The Institute invited IU faculty, staff and students to a community discussion on the development of the Hoosier Resilience Index. The event included a presentation on project goals, the current draft of the index, and opportunities for members of the IU community to plug in. We also held an open discussion to receive feedback on the current direction of the project.

The Institute seeks subject matter experts to advise the Hoosier Resilience Index project. If you would like to become involved, and have expertise in the following areas, please contact us.

  • Adaptation
  • Agriculture
  • Applied statistics
  • Aquatic ecology
  • Data science
  • Energy
  • Environmental engineering
  • Forest ecology
  • Hydrology
  • Limnology
  • Public health
  • Public health systems
  • Urban heat
  • Urban ecology

More About the Index

The Institute is developing the Hoosier Resilience Index to help local government officials and employees understand the path to making their communities more resilient to climate change impacts. This decision-making tool will:

  • Present the risks specific to individual Hoosier cities, towns and counties;
  • Provide information on which risks may be most harmful;
  • Evaluate progress towards resilience; and
  • Offer assistance in making decisions that lead to greater resilience.

The Institute intends for the Hoosier Resilience Index to be easy to use and understand, informative, objective, inspiring and accessible to the diverse array of cities, towns and counties within the state and beyond.

The Environmental Resilience Institute hosted a day-long series of presentations about ongoing research and accomplishments that help prepare Indiana for environmental change. We heard from the Institute's fellows, steering committee, affiliated researchers and staff.

Joel Clement, Science Advocate & Whistleblower, visited IU Bloomington for a seminar on science and public advocacy hosted by the School of Public and Environmental Affairs, Concerned Scientists at IU, and the Environmental Resilience Institute.

Joel Clement is a Senior Fellow at the Harvard Kennedy School with a background in resilience and climate change adaptation, landscape-scale conservation and management, and Arctic social-ecological systems. Prior to joining the Kennedy School, Mr. Clement served as an executive for seven years at the US Department of the Interior. In July, 2017, he became the first public whistleblower of the Trump Administration, accusing Secretary Zinke of stifling science, ignoring climate change, wasting taxpayer dollars, and risking the health and safety of Americans in the Arctic. He was awarded The Joe A. Callaway Award for Civic Courage and resigned from public service in October of that year. Since then he has been on a national speaking tour and has received multiple awards for ethics, courage, and his dedication to the role of science in public policy. In addition to his role at Harvard, he is an Associate with the Stockholm Environmental Institute and a Senior Fellow with the Union of Concerned Scientists.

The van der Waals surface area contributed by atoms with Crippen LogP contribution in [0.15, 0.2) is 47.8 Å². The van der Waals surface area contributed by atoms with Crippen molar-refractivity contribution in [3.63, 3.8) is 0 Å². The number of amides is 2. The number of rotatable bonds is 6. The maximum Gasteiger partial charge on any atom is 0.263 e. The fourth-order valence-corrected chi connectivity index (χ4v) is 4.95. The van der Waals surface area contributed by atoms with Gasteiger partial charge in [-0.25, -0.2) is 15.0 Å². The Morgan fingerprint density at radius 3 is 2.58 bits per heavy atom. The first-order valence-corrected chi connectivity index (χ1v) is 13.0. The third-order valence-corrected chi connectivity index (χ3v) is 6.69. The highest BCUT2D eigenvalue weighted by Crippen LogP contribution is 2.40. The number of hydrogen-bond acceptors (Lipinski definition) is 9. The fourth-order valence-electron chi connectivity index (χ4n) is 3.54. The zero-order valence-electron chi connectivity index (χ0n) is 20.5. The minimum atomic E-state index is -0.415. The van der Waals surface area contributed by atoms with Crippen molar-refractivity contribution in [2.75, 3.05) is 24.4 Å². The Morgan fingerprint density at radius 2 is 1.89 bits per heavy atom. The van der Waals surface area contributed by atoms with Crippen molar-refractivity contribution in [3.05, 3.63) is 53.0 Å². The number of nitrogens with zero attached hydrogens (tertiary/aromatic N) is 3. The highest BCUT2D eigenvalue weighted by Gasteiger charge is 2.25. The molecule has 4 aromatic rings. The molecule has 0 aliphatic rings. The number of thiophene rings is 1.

Clement's presentation was free and open to the public:

  • "Taking it Personally: Public Service in the Age of Trump" on October 3, 2018 at 5:30pm in Jordan Hall

The Environmental Resilience Institute hosted Dr. Josh Tewksbury, director of Future Earth’s Colorado Global Hub and executive editor for Anthropocene magazine, for talks Feb. 27 at Indiana University Bloomington.

Tewksbury is an ecologist, conservation biologist, and planetary health scientist. During his presentation, Tewksbury explored the challenges posed by global change, the institutional hurdles we face, and the emerging structures, communities, and networks that are tackling these challenges. The presentation was free and open to the public:

  • “Sustainability and Science in the Anthropocene,” 4 p.m. Feb. 27, Fine Arts Building, Room 015, IU Bloomington


The Institute welcomed Gina McCarthy, formerly an administrator at the U.S. Environmental Protection Agency, for talks Jan. 16 at Indiana University Bloomington and Jan. 17 at IUPUI. (See the video on the ERI Facebook page.)

McCarthy has spent 35 years in public service. Currently, she is director of the Center for Health and Global Environment at Harvard's T.H. Chan School of Public Health.

The talks were free and open to the public:

  • Discussion: U.S. Environmental Policy, 3 p.m. Jan. 16, School of Public and Environmental Affairs, First Floor Commons, O’Neill Center, IU Bloomington.
  • “The Future of EPA and Our Planet,” 5 p.m. Jan. 16, Whittenberger Auditorium, IU Bloomington.
  • "Reversing an Environmental Agenda: Will it Stick?,” 11:40 a.m. Jan. 17, IU McKinney School of Law, Indianapolis, Room 300/Inlow Hall. 

Learn more about McCarthy and the talks on the News at IU website

Co-sponsors for McCarthy's visit included the IU School for Public and Environmental Affairs, Concerned Scientists@IU and the McKinney School of Law at IUPUI.